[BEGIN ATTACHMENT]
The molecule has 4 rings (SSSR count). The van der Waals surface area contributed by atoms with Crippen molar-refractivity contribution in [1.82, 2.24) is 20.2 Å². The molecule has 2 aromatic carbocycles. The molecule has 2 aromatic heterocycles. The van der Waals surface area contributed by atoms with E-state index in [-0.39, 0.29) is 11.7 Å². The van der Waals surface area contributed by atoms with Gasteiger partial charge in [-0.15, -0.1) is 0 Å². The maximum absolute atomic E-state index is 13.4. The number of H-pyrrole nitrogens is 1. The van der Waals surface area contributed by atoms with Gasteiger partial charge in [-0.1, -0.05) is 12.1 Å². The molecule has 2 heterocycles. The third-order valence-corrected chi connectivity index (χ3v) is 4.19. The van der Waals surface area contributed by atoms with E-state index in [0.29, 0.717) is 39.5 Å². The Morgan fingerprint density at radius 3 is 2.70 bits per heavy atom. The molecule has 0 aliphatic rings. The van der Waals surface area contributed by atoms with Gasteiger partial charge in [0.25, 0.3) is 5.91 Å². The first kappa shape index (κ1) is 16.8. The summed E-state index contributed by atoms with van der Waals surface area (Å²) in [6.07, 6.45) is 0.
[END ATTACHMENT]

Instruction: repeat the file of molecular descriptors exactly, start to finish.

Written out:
The molecule has 4 rings (SSSR count). The van der Waals surface area contributed by atoms with Crippen molar-refractivity contribution in [1.82, 2.24) is 20.2 Å². The molecule has 2 aromatic carbocycles. The molecule has 2 aromatic heterocycles. The van der Waals surface area contributed by atoms with E-state index in [-0.39, 0.29) is 11.7 Å². The van der Waals surface area contributed by atoms with Gasteiger partial charge in [-0.15, -0.1) is 0 Å². The maximum absolute atomic E-state index is 13.4. The number of H-pyrrole nitrogens is 1. The van der Waals surface area contributed by atoms with Gasteiger partial charge in [-0.1, -0.05) is 12.1 Å². The molecule has 2 heterocycles. The third-order valence-corrected chi connectivity index (χ3v) is 4.19. The van der Waals surface area contributed by atoms with E-state index in [0.29, 0.717) is 39.5 Å². The Morgan fingerprint density at radius 3 is 2.70 bits per heavy atom. The molecule has 0 aliphatic rings. The van der Waals surface area contributed by atoms with Gasteiger partial charge in [0.25, 0.3) is 5.91 Å². The first kappa shape index (κ1) is 16.8. The summed E-state index contributed by atoms with van der Waals surface area (Å²) in [6.07, 6.45) is 0.